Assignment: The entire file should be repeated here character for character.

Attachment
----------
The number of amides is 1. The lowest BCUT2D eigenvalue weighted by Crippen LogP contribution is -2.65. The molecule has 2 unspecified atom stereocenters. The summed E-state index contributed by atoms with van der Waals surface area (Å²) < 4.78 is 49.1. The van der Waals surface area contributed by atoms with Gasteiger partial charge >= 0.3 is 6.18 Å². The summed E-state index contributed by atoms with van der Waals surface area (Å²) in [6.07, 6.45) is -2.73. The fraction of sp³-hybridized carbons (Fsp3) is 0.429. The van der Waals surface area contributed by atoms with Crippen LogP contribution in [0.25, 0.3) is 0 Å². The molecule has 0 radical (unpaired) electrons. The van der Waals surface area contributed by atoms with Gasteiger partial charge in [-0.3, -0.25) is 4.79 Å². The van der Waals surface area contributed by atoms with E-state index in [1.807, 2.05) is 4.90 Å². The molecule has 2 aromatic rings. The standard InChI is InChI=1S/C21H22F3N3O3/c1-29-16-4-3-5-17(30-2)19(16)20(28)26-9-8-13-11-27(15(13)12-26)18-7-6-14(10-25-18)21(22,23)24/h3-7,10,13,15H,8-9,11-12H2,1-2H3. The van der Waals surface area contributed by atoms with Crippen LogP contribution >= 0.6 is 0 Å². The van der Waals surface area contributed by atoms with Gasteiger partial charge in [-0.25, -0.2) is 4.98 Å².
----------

The number of amides is 1. The lowest BCUT2D eigenvalue weighted by Crippen LogP contribution is -2.65. The molecule has 2 unspecified atom stereocenters. The summed E-state index contributed by atoms with van der Waals surface area (Å²) < 4.78 is 49.1. The van der Waals surface area contributed by atoms with Gasteiger partial charge >= 0.3 is 6.18 Å². The summed E-state index contributed by atoms with van der Waals surface area (Å²) in [6.07, 6.45) is -2.73. The fraction of sp³-hybridized carbons (Fsp3) is 0.429. The van der Waals surface area contributed by atoms with Crippen LogP contribution in [0.25, 0.3) is 0 Å². The molecule has 0 radical (unpaired) electrons. The van der Waals surface area contributed by atoms with Gasteiger partial charge in [-0.3, -0.25) is 4.79 Å². The van der Waals surface area contributed by atoms with E-state index in [1.807, 2.05) is 4.90 Å². The molecule has 2 aromatic rings. The standard InChI is InChI=1S/C21H22F3N3O3/c1-29-16-4-3-5-17(30-2)19(16)20(28)26-9-8-13-11-27(15(13)12-26)18-7-6-14(10-25-18)21(22,23)24/h3-7,10,13,15H,8-9,11-12H2,1-2H3. The van der Waals surface area contributed by atoms with Crippen LogP contribution >= 0.6 is 0 Å². The van der Waals surface area contributed by atoms with Gasteiger partial charge in [-0.25, -0.2) is 4.98 Å².